Seven Indian batsmen have amassed 399 runs, two are compiling hundreds, two more have scored half-centuries, three have a strike tally of more than 160.
By the time Suryakumar Yadav put on the afterburner towards the back of India’s innings, a mood of jubilation swept the dugout. Head coach Rahul Dravid and batting coach Vikram Rathour grinned at something they spotted on the field. Perhaps they were relishing the agony their charges heaped on the Australian bowlers. Centurions Shreyas Iyer and Shubman Gill were giggling, perhaps remembering the good times they had in the middle.
It looked like one of those days, one of those pitches, one of those bowling attacks, where they just stepped up to the middle and played their shots that flowed off their bats like an unstoppable stream. Of the seven Indian batsmen who came to Indore, two completed hundreds, two others amassed half-centuries, three had a strike tally of more than 160; only one, the grossly unlucky Ruturaj Gaikwad, who did not get rid of the game with a solitary semi-unplayable ball, scored less than 100 runs. In an unrelenting barrage of boundaries, 31 fours and 18 sixes were hit, Cameron Green ended the runaway run of 103 runs. He got a breather as he was just 10 runs short of being the most expensive bowler in the format. India posted 399, the target reduced to 317 in 33 overs, but Australia were so deflated that they were bowled out for 217, giving India an easy series win.
But none of the numbers capture the sheer ferocity of the Indian batsmen, especially without Rohit Sharma and Virat Kohli. Or the sheer intimidation they wielded, or the deafening amount of hostility they generated. So much so that you could see the outline of a thickening halo around this pack of batsmen. It was the impression of immobile forces, the collective damage they could cause, blades as sharp as a Damascus sword.
The skills on display were infuriatingly deep and layered. Gill was both silk and sledgehammer, playing the fiddle and beating the drums. He essayed the weakest of cover runs, then stepped out and battered the medium pacers down the ground. Some of them, like left-hander Spencer Johnson, hit 140 km/h but looked like 120 km/h trundlers. He had an abundance of both time and space; both skill and will. His fifth hundred of the year was probably his smoothest as well, as he ruthlessly pounced on a dizzying bowling attack – it must be said that one of Australia’s pacers was a debutant; remainder second string; the field was flat. But even then it was the most ruthless dismantling of an international bowling attack in recent times.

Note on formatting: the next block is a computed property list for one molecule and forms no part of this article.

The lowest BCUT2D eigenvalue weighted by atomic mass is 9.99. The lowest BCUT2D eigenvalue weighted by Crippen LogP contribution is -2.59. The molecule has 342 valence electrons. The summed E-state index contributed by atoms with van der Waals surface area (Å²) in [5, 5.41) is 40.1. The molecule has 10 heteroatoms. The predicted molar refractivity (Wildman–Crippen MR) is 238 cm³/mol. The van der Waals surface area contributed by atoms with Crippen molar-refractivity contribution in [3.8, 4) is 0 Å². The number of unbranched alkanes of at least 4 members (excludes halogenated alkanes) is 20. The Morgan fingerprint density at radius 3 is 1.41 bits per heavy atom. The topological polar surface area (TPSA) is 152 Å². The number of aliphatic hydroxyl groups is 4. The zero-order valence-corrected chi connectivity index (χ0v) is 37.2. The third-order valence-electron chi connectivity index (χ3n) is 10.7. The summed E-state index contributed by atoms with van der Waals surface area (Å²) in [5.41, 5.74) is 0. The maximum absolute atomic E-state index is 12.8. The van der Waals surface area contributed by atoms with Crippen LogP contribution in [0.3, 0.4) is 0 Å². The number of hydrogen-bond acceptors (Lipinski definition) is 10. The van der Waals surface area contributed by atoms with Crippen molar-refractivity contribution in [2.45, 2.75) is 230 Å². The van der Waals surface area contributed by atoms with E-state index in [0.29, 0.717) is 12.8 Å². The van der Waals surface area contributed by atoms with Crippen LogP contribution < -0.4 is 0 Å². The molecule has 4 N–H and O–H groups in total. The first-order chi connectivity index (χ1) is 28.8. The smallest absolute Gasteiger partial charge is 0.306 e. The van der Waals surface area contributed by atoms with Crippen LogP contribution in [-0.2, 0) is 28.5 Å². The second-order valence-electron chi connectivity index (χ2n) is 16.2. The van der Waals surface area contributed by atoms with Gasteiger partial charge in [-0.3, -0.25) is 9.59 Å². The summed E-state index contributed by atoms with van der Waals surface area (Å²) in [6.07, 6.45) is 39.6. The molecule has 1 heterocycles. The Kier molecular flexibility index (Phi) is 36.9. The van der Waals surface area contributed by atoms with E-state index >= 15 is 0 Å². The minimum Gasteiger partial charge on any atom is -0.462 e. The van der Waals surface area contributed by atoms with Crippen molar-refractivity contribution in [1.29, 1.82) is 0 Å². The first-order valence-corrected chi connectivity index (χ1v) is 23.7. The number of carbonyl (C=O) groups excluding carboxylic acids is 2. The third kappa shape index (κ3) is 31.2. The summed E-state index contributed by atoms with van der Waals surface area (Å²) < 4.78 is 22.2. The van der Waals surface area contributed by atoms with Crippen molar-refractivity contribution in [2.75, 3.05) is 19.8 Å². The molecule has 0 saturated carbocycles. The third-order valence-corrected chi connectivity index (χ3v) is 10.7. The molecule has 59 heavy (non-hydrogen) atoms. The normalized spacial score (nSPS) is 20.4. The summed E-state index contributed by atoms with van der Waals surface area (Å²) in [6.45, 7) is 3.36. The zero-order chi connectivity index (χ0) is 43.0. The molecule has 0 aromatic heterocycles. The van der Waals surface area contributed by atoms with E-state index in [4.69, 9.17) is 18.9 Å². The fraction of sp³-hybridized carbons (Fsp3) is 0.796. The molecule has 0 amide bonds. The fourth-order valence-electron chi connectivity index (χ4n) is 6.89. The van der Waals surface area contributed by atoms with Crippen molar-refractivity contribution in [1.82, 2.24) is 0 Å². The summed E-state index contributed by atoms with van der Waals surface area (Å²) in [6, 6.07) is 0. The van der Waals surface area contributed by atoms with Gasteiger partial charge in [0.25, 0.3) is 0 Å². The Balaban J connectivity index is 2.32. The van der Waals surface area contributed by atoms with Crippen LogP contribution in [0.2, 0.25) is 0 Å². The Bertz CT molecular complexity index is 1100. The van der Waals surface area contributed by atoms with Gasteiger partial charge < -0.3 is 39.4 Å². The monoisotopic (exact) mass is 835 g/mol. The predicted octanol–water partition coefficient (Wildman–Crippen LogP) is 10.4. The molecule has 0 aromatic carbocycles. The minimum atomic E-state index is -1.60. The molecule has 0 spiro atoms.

However, he was locked in a race for milestones with Iyer for most of his innings. Unlike Gill, Iyer is yet to cement a place in the final eleven after returning from injury caused by the layoff. The two previous outings had fetched him 17 runs and with Yadav and Ishan Kishan in rampage mode, he had to stake his claim again. But this knock wasn’t so much about making his case as it was about nailing down his spot. The ecstatic celebrations when he reached his hundred — the Virat Kohli of his mid-20s in rapture — showed what the knock meant to him.
A sense of anger raged throughout his knock – could be a larger metaphor that fits the Indian innings as a whole. It was an Indian batting unit that wanted to show its aggression and ambition. There was something quietly wild about both Iyer and India. On the very third ball of the innings, he threw his hands at a full and wide ball from Johnson and pulled it over cover. Two balls later he flicked the ball onto the stumps through mid-wicket with a wicked wrist whip. Those two shots spoke volumes for his mood and within no time he had faded to 32 off 17 balls. A period of patient accumulation followed, though by then Gill was shifting gears without friction. This was perhaps the only phase where Australia did not feel the collective onslaught of their batting.
But a period of calm—relative calm—soon gives way to the storm of the frontier. Gill leapt out of the ground and smoked Johnson flat over the head to ring in his half-century for a six. He plundered Adam Zampa for back-to-back 6s and 4 balls to set the pace before swinging Matthew Short for another six in the next over. India were not even halfway through their quota of overs and the total was already hurtling towards 200. In the 30th over, Iyer secured a return to form with a hundred; three overs later Gill too reached the milestone. They would both leave soon, but Australia Day would just be awful.
Their 200-run stands gave the middle-order the freedom to wreak havoc on Australia’s numb and stinging bowlers. Ishan Kishan struck and flicked with his usual nonchalance; KL Rahul munched huge sixes. One of them, a tow truck, was dismantling the solar panel on the roof. But Rahul’s 51 and Kishan’s 31 were all doomed to oblivion by Yadav’s unbeaten 72 off 37 balls. This was more like the Yadav of the T20Is, an uninhibited player whose canvas could be as surreal as otherworldly. Among the six shots that flew over the rope was also a flirtation with the legendary six sixes in the over. From the 45th through Cameron Green, he hit four off the first four balls but could only manage a single off the sixth over.
While Yadav proved his versatility with a careful knock in Mohali, it is because of the Indore-like carnage that he is persistent with in this format, despite meager returns. He was in full swing, swinging, whipping, scooping, cutting and blasting through every imaginable gap in the field.